This is the first of many comparisons and commentaries on data protection within the hybrid cloud. We are looking at the mechanisms used to achieve data protection. Mechanisms—how boring—yet from an architectural and data management view, mechanisms become increasingly important. The mechanisms available can impact the costs of your data protection. One example: it is often thought that data protection is instantaneous. It isn’t. It has a window of execution measured in hours, not microseconds. If you need microsecond data protection, you may need other tools to fill that need.
The first things to decide are what you need in the way of time to recover your application (recovery time objective, or RTO) as well as how much data loss you can stomach during recovery (recovery point objective, or RPO). RPO determines how often data protection should be used, while RTO governs how soon recovery will be completed once started. This pair of critical factors will control what mechanisms are important within your organization. Beyond those two, there are other, equally important mechanisms that influence the types of recovery mechanisms in use.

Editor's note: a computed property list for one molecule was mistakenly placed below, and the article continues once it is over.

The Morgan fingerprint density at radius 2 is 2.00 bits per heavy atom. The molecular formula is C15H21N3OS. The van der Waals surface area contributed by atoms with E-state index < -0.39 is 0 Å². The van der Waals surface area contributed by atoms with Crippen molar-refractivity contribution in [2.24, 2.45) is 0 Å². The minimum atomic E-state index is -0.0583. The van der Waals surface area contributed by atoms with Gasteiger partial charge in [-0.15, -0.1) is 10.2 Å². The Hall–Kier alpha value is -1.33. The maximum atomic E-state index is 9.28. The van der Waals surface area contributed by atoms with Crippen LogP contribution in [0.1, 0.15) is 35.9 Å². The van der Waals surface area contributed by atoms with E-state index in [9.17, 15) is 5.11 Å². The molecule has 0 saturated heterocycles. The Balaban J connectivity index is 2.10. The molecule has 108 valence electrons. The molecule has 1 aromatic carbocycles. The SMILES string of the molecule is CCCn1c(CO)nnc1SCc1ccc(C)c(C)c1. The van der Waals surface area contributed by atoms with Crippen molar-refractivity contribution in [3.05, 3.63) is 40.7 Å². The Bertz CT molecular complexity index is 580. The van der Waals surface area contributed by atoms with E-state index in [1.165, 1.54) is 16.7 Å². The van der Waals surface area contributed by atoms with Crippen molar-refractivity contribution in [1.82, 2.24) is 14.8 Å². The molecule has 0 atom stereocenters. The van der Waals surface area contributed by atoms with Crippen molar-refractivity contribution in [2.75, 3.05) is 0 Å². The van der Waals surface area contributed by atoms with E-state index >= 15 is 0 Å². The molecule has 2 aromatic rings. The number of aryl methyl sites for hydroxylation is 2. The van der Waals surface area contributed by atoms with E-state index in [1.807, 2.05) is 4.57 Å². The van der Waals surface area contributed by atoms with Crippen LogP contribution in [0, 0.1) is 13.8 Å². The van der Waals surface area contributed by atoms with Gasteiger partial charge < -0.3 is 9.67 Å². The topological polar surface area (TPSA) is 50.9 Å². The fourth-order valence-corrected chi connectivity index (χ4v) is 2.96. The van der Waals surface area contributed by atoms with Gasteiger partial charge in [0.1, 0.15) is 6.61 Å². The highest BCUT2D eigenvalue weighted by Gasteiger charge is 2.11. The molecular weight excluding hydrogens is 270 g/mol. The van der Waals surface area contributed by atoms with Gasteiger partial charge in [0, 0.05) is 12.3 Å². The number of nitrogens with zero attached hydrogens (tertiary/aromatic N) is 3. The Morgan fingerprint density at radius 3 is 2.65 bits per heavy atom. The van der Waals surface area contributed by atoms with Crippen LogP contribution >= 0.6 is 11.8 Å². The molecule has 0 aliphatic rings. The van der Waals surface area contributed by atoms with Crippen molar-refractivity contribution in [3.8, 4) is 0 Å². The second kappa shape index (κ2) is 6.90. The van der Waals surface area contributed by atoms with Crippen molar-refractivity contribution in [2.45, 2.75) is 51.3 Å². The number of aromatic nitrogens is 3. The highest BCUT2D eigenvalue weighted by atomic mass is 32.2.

In the following table we look at mechansims for many data protection tools. Most of these mechanisms are expected to always be available within any data protection tool and are more about backup than data protection. When we branch into looking at recovery, we start thinking about where our data resides. Can it be sent to a cloud or clouds? Is this a feature of the data protection software or the archival unit? My feeling is it is part and parcel of any data protection plan.
Data Protection 20170119
|Product||Category Description||HPE Data Protect||Zerto|
|Mechanisms||Full Backup||Where we look at the mechanics of data protection for the hybrid cloud. We have requirements for the type and target of backups provided. We also look into the depth of awareness of the data protection suite.|